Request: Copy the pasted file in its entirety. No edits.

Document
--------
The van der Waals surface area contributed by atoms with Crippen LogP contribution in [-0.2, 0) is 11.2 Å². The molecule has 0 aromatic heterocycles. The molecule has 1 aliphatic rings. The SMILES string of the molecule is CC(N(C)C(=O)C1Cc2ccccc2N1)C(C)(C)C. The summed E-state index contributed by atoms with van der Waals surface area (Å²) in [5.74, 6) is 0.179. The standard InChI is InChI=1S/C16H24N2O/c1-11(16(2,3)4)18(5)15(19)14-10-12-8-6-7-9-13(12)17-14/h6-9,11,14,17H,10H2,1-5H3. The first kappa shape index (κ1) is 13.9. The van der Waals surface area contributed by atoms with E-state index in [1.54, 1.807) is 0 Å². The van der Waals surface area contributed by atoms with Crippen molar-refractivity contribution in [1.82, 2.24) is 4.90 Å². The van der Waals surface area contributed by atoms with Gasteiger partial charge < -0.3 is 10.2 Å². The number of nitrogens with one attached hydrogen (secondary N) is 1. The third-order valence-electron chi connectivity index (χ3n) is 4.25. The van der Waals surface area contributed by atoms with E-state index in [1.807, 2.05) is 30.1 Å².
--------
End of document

The van der Waals surface area contributed by atoms with Crippen LogP contribution in [-0.2, 0) is 11.2 Å². The molecule has 0 aromatic heterocycles. The molecule has 1 aliphatic rings. The SMILES string of the molecule is CC(N(C)C(=O)C1Cc2ccccc2N1)C(C)(C)C. The summed E-state index contributed by atoms with van der Waals surface area (Å²) in [5.74, 6) is 0.179. The standard InChI is InChI=1S/C16H24N2O/c1-11(16(2,3)4)18(5)15(19)14-10-12-8-6-7-9-13(12)17-14/h6-9,11,14,17H,10H2,1-5H3. The first kappa shape index (κ1) is 13.9. The van der Waals surface area contributed by atoms with E-state index in [1.54, 1.807) is 0 Å². The van der Waals surface area contributed by atoms with Crippen molar-refractivity contribution in [1.82, 2.24) is 4.90 Å². The van der Waals surface area contributed by atoms with Gasteiger partial charge < -0.3 is 10.2 Å². The number of nitrogens with one attached hydrogen (secondary N) is 1. The third-order valence-electron chi connectivity index (χ3n) is 4.25. The van der Waals surface area contributed by atoms with E-state index in [1.807, 2.05) is 30.1 Å².